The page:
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Creating Effective Classroom Tests
by Christine Coombe and Nancy Hubley
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VI. Writing Subjective Test Items

Most teachers find that it is relatively easy to write subjective test item prompts as contrasted to objective ones. The difficulty lies in clearly specifying the task for the student so that grading is fair and equitable to all students. Some teachers find that the best approach is to write a sample answer and then analyze the elements of that answer. Alternatively, it is useful to ask a colleague to write a sample answer and critique the prompt. Writing good subjective items is an interactive, negotiated process.

The F/SL literature generally addresses two types of writing: free writing and guided writing. The former requires students to read a prompt that poses a situation and write a planned response based on a combination of background knowledge and knowledge learned from the course. Guided writing, however, requires students to manipulate content that is provided in the prompt, usually in the form of a chart or diagram.
Guided Writing | Free Writing | Writing Calibration Process

Guided Writing

Guided writing is a bridge between objective and subjective formats. This task requires teachers to be very clear about what they expect students to do. Decide in advance whether mechanical issues like spelling, punctuation and capitalization matter when the task focuses on comprehension. Some important points to keep in mind for guided writing are:

· Be clear about the expected form and length of response (one paragraph, a 250-word essay, a letter etc.).

· If you want particular information included, clearly specify it in the prompt (i.e. three causes and effects, two supporting details etc.)

· Similarly, specify the discourse pattern(s) the students are expected to use (i.e. compare and contrast, cause and effect, description etc.)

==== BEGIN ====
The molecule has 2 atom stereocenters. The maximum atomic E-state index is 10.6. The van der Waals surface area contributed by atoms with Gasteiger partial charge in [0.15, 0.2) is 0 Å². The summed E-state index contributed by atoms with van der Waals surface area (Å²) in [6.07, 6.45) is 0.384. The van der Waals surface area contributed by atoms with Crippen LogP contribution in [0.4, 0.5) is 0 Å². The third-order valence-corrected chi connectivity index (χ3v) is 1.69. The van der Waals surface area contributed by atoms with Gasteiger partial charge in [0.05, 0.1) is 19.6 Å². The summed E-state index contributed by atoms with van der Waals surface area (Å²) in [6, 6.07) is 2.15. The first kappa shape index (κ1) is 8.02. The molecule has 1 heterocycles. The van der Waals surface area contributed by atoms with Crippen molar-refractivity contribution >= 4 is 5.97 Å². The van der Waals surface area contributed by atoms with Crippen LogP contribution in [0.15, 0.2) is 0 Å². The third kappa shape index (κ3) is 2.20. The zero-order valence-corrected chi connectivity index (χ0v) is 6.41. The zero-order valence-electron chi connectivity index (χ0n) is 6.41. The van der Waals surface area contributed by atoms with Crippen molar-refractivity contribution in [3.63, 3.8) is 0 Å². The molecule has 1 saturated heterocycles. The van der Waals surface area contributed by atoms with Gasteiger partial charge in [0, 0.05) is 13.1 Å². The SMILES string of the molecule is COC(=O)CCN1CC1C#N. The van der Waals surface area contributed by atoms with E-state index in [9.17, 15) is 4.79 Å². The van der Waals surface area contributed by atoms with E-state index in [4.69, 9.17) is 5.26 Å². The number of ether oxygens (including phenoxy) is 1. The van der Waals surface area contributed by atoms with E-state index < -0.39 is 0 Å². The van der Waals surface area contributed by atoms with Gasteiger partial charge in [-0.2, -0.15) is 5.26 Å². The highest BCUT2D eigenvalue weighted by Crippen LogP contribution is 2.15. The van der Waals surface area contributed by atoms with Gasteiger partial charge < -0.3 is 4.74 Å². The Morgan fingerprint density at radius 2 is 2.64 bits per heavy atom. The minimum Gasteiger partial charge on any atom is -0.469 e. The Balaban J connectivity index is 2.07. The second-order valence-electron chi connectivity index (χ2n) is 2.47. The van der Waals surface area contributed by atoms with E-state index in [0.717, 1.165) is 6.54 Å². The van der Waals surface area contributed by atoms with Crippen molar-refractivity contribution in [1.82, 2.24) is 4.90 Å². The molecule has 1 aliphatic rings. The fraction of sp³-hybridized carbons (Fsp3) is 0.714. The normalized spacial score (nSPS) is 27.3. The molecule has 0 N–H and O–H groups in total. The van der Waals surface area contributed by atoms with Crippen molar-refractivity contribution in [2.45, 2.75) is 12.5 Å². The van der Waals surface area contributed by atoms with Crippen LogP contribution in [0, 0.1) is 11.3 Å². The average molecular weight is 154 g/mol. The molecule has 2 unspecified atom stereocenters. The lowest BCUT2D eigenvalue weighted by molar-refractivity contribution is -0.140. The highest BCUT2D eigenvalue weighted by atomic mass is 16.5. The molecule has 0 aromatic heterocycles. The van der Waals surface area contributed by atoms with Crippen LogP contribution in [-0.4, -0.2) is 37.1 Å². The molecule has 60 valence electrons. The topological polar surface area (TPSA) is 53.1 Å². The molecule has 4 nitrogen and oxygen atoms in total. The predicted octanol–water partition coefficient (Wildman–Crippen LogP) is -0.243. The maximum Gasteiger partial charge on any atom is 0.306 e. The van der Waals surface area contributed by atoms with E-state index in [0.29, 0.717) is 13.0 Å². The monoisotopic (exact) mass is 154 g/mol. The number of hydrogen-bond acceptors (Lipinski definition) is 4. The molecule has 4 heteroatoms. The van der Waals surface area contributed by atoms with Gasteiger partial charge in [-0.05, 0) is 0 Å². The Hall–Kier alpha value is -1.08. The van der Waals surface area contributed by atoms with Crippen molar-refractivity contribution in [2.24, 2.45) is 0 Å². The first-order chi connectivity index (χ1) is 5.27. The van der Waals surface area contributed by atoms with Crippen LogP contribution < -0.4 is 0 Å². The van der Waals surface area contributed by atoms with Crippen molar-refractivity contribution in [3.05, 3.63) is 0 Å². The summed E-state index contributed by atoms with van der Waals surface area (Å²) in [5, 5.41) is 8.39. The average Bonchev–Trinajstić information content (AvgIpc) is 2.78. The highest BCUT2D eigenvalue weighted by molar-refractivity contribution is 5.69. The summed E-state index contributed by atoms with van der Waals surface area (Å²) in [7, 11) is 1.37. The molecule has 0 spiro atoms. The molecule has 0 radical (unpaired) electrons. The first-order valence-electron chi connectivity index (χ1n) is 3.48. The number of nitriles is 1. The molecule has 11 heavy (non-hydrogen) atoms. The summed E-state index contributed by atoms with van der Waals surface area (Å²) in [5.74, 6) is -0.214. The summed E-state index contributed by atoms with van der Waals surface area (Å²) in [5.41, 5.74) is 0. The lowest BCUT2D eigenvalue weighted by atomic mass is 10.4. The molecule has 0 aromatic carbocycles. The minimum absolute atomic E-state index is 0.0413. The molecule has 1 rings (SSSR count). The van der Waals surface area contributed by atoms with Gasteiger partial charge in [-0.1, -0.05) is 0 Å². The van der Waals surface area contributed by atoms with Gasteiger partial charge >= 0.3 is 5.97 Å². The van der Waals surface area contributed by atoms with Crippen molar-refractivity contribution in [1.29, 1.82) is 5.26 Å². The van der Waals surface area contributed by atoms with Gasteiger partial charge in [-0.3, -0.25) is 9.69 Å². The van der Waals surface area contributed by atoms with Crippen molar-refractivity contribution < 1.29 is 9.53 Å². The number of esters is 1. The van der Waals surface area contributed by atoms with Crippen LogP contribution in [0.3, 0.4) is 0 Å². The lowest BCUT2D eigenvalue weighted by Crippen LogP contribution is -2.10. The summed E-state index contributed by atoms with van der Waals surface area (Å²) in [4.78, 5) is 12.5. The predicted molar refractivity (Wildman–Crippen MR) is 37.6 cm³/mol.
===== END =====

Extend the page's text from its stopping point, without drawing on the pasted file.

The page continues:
· Since guided writing depends on the students manipulation of the information provided, be sure to ask them to provide something beyond the prompt such as an opinion, an inference, or a prediction.

· Be amenable to revising the anticipated answer even as you grade.
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Free Writing

All of the above suggestions are particularly germane to free writing. The goal for teachers is to elicit comparable products from students of different ability levels.

· The use of multiple raters is especially important in evaluating free writing. Agree on grading criteria in advance and calibrate before the actual grading session.

· Decide on whether to use holistic, analytical or a combination of the two as a rating scale for marking.

· If using a band scale, adjust it to the task.

· Acquaint students with the marking scheme in advance by using it for teaching, grading homework and providing feedback.

· Subliminally teach good writing strategies by providing students with enough space for an outline, a draft and the finished product.

· In ES/FL classrooms, be aware of cultural differences and sensitivities among students. Avoid contentious issues that might offend or disadvantage students.
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Writing Calibration Process

For test reliability, it is recommended that clear criteria for grading be established and that rater training in using these criteria take place prior to marking. The criteria can be based on holistic or analytical rating scales. However, whatever scale is chosen, it is crucial that all raters adhere to the same scale regardless of their personal preference.

The best way to achieve inter-rater reliability is to practice. Start early in the academic year by employing the marking criteria in non-test situations. Make students aware from the outset of the criteria and expectations for their work.
Collect a range of student writing samples on the same task and have teachers evaluate and discuss them until they arrive at a consensus score.
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